A recent report issued by the U.S. Census Bureau looking at how families and marriages were taking shape in the United States.
This report, the first of its kind, uses information gathered in 2009 on divorces, marriages, widows, and the children of these families as reference. The number of men and women who got married in 2009 was about 18.3 percent, and just under ten percent of people who got married or were already married in this year. The national average of divorce for men was also near ten percent. States that had high marriage rates also showed higher divorce rates.
The study also showed something interesting about the effect region may play on divorce. States in the north had less annual marriage rates, but they also had less divorces. Whereas states in the south had more marriages and more divorces. The highest rates in the country were in the South and West. Alaska, Nevada, Oklahoma, Kentucky, and Maine ranked at the top for divorces. Utah, Wyoming, and Arkansas, which had the highest marriage rates, were also higher than average in divorce rates. New Jersey, New York, Connecticut, and Massachusetts ranked among the lowest in divorces.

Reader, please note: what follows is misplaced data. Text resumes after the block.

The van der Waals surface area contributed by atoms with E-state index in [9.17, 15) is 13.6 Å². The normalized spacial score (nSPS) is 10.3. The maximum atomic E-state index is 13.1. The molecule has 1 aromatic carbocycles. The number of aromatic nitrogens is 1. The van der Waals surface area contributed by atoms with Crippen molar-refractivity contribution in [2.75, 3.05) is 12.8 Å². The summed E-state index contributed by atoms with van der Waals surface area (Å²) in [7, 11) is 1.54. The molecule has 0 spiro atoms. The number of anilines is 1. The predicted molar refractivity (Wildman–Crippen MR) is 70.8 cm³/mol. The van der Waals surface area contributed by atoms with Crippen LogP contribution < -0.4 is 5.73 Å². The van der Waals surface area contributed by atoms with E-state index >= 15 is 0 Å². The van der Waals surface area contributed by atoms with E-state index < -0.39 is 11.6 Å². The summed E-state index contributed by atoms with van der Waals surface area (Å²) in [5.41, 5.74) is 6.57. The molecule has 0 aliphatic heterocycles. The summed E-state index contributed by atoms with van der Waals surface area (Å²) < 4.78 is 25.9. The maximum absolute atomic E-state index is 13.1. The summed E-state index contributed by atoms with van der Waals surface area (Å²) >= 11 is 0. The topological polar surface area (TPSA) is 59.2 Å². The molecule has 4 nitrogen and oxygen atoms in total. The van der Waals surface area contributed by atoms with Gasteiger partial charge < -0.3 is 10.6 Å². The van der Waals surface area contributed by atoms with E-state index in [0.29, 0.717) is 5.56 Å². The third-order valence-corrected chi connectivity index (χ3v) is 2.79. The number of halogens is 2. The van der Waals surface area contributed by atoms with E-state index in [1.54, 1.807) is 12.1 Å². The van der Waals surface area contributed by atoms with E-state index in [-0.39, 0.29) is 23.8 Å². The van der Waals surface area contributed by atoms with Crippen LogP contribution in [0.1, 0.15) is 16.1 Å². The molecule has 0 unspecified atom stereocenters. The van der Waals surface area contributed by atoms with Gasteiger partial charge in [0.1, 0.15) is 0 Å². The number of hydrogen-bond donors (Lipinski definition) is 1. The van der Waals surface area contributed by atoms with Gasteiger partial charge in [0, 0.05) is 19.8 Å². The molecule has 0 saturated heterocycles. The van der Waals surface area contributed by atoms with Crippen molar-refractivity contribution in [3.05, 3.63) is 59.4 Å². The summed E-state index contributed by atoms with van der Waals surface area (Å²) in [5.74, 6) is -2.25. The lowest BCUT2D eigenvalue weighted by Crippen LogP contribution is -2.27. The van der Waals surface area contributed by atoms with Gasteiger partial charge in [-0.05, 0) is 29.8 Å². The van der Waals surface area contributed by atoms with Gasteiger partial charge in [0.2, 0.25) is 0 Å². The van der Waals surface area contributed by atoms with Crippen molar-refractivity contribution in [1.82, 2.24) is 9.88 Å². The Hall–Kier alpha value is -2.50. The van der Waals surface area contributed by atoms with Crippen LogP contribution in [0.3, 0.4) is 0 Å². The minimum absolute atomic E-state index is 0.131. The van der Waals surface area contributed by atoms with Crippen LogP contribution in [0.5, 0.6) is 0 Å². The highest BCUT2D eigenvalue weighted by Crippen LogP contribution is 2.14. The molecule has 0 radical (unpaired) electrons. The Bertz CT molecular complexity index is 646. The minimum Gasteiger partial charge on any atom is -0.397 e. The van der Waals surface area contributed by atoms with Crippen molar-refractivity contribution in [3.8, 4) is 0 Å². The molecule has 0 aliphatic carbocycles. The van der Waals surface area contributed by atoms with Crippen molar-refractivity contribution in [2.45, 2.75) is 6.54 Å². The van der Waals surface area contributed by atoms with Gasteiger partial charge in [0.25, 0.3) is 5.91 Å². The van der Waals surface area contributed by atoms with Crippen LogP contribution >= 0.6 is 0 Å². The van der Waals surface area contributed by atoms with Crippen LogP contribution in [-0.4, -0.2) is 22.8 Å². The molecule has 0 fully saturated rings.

Furthermore, the report also showed that people were waiting until later in life to wed. In 1970, the median age for first marriages increased from 22.5 years to 28.4 for men and 20.6 years to 26.5 for women.
Marriages are at an all-time low. In 2000, 57 percent of adults over age 18 were married, while in 2009 only 52 percent were married.
Other findings showed nearly 1.5 percent of all children in 2009 lived in a home of a parent who divorced the previous year. And nearly three-quarters of children living with a divorced parent live with a household run by their mother. And in 2009, nearly 23 percent of single mothers received public assistance, compared with 15 percent of divorced fathers.